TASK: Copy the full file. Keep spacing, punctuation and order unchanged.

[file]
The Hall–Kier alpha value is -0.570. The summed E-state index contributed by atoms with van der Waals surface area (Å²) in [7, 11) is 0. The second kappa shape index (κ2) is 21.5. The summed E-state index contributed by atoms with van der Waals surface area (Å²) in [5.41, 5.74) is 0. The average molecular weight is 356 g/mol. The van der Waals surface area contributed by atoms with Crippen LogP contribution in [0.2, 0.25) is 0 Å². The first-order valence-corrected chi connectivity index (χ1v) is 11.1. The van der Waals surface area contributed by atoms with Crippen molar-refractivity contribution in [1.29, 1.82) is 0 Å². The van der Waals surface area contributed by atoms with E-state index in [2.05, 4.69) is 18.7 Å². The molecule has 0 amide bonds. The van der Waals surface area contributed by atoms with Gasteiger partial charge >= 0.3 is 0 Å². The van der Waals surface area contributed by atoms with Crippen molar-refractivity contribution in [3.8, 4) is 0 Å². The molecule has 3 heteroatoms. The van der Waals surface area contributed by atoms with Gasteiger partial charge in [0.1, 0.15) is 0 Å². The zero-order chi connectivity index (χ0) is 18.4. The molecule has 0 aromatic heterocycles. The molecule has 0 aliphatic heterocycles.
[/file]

The Hall–Kier alpha value is -0.570. The summed E-state index contributed by atoms with van der Waals surface area (Å²) in [7, 11) is 0. The second kappa shape index (κ2) is 21.5. The summed E-state index contributed by atoms with van der Waals surface area (Å²) in [5.41, 5.74) is 0. The average molecular weight is 356 g/mol. The van der Waals surface area contributed by atoms with Crippen LogP contribution in [0.2, 0.25) is 0 Å². The first-order valence-corrected chi connectivity index (χ1v) is 11.1. The van der Waals surface area contributed by atoms with Crippen molar-refractivity contribution in [1.29, 1.82) is 0 Å². The van der Waals surface area contributed by atoms with E-state index in [2.05, 4.69) is 18.7 Å². The molecule has 0 amide bonds. The van der Waals surface area contributed by atoms with Gasteiger partial charge >= 0.3 is 0 Å². The van der Waals surface area contributed by atoms with Crippen molar-refractivity contribution in [3.8, 4) is 0 Å². The molecule has 3 heteroatoms. The van der Waals surface area contributed by atoms with Gasteiger partial charge in [0.1, 0.15) is 0 Å². The zero-order chi connectivity index (χ0) is 18.4. The molecule has 0 aromatic heterocycles. The molecule has 0 aliphatic heterocycles.